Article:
“Burning Patience” is a sweet, humor-laced romantic romp that is set against the tumultuous politics of Chile in the late 1960s and early ’70s, events the U.S. television networks’ nightly news shows barely touched upon.
To fully feel the impact of Antonio Skármeta’s tribute to Nobel Prize-winning poet Pablo Neruda, which Borderlands Theater opened Friday at Zuzi’s Theater — especially the kick-you-in-the-stomach closing scene — brush up on modern Chilean history.
“Burning Patience” is set in Isla Negra, a coastal community where the favorite of Neruda’s three houses in Chile was located. Jason N. Chavez portrays naïve young postman Mario Jiménez, who delivers the mail to Neruda. As the poet is the only one in town who receives any mail, Mario has plenty of time to ingratiate himself to Neruda, played by Roberto Guajardo. The young man learns, reads and becomes fascinated with words and metaphors, and is befriended by the aging Neruda.
When a tongue-tied Mario falls in love with Beatriz Gonzales, played by Maria Gawne, the 16-year-old daughter of the innkeeper, he enlists Neruda to help him capture Beatriz’s heart. But Beatriz’s mother, widow Rosa, played by Rosanne Couston, doesn’t approve and seeks Neruda to intervene and discourage the young lovers.
This is a love story. So you know how the story goes. Rosa doesn’t get her way. She does get a loving son-in-law who comes to work in the inn (and still delivers mail) and adores her daughter.
Chavez, with boyish good looks and charm, brings the requisite innocence and wide-eyed wonderment to the role of Mario as he absorbs and repeats the exquisite words of Neruda’s magical poetry. He and Gawne stir some chemistry in the inn’s kitchen and deliver Neruda’s lush language without a fumble. The two don’t need words in an provocative scene in which Beatriz teases Mario with an egg.
Couston brings precise timing to her role of a protective, hard-working mother. In the scene in which Rosa questions Beatriz about a moonlight chat with Mario, Couston’s outrage is delightful as she discovers Mario’s use of heart-melting metaphors and liberal use of Neruda’s words.
Guajardo’s pliable face radiates the poet’s many emotions and he eloquently delivers Neruda’s prose, such as a portion of the poet’s acceptance speech for the 1971 Nobel Prize for literature, from which the “Burning Patience” reference was extracted.
Unfortunately, we only get glimpses of the complexity and volatility of the Chilean political situation, such as General Augusto Pinochet’s military coup that overthrew the government of leftist Salvador Allende, whom Neruda supported, and Pinochet’s subsequent brutal human-rights abuses. The length and depth of Neruda’s storied careers, both in literature and political activism and service, seem to be relegated to the background. Without a general knowledge of that period — or at least a thorough study of the Borderlands’ program — much of the play’s power and impact is lost.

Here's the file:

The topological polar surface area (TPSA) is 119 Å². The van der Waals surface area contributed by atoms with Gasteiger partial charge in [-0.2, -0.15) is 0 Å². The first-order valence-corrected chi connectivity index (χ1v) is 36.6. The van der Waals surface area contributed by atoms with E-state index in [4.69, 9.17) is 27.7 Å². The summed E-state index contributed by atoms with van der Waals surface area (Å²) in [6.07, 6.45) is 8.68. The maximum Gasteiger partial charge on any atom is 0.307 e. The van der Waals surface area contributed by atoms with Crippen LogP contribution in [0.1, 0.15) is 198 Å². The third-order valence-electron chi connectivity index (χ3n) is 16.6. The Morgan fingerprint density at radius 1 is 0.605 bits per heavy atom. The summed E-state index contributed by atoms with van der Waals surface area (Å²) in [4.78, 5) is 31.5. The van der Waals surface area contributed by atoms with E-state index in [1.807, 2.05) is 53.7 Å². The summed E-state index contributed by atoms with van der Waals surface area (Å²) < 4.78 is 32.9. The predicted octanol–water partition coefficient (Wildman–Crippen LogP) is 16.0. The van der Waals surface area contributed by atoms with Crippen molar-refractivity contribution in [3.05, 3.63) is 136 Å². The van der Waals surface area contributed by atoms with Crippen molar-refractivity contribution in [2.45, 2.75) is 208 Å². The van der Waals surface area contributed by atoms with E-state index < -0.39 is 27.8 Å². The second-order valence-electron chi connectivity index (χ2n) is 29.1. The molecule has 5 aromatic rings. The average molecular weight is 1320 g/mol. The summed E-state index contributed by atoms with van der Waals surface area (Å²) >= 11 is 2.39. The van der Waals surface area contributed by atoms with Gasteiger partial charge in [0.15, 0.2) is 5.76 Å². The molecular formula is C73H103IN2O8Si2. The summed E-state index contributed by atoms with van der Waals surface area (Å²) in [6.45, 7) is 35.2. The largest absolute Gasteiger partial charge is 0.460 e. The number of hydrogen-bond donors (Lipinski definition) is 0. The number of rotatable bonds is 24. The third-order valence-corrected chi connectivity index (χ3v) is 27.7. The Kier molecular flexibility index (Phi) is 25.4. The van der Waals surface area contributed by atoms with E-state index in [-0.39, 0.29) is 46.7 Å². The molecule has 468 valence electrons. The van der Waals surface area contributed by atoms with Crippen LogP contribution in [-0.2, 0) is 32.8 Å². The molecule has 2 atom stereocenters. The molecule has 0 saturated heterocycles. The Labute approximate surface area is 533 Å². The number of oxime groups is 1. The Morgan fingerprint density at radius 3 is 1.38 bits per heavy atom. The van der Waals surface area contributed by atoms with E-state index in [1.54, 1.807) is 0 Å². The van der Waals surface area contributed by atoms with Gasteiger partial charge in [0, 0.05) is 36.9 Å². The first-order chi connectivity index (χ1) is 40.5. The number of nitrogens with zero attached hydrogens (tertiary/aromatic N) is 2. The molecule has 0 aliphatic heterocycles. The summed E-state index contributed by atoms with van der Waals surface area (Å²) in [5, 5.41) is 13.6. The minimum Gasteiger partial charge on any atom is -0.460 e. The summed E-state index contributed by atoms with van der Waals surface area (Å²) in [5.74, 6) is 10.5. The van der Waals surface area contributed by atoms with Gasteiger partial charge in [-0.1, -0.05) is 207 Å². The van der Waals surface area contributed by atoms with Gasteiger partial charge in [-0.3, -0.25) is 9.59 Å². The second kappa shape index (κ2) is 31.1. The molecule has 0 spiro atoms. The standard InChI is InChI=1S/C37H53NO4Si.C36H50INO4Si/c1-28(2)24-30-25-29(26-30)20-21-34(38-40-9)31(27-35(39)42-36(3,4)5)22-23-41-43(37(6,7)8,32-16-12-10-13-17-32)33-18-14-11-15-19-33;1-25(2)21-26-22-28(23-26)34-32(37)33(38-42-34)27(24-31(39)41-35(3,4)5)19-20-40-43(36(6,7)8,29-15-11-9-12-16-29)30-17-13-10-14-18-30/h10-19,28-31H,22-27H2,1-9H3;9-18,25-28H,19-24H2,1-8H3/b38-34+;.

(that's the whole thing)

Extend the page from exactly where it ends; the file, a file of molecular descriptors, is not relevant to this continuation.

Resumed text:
Rebeca Cartes’ live music adds another dimension to the theatrical experience. Positioned at the side of the stage, Cartes sings and performs on the guitar, the charango, a ukulele-like South American instrument, and an ocarina, a Chilean wind instrument. Accompanying “Passion Burning” is personal for Cartes, an exile who immigrated to Tucson from Chile shortly after Pinochet’s takeover.
Her authentic sound is a sharp contrast to the Beatles’ poppy, upbeat “Please Mister Postman” played in one scene and after the performance.
The stage, designed by Andres Volovsek, is set with pier pylons and a busted boat that evoke a beachlike feel, apropos to the play’s coastal locale and projecting Neruda’s love of sea. A few props converted the boat into a bed or into a kitchen preparation stage.
Director Barclay Goldsmith had the actors move effectively, and the spaces that represented Neruda’s house and the inn were easy to follow. However, much of the large, deep Zuzi stage felt unused, wasted. Perhaps a metaphor for the vastness or the sea? Or just a deep stage.
Costume designer Kathy Hurst’s work was spot-on. The pièce de résistance was Neruda’s driver cap. When Guajardo plopped that on his head, he was the doppelgänger of the Neruda of textbooks.
Borderlands first staged “Burning Patience” in 1987, 14 years after Allende’s ouster. Cartes and choreographer Barbea Williams rejoin Goldsmith in staging the current production.
“Burning Patience” remains an intertwining of poetry and politics that offers a light, funny love story — you will laugh — and challenges perspectives of a period of Chilean history and poet Neruda. But do your homework to appreciate the play’s full wallop.
Contact Ann Brown at firstname.lastname@example.org
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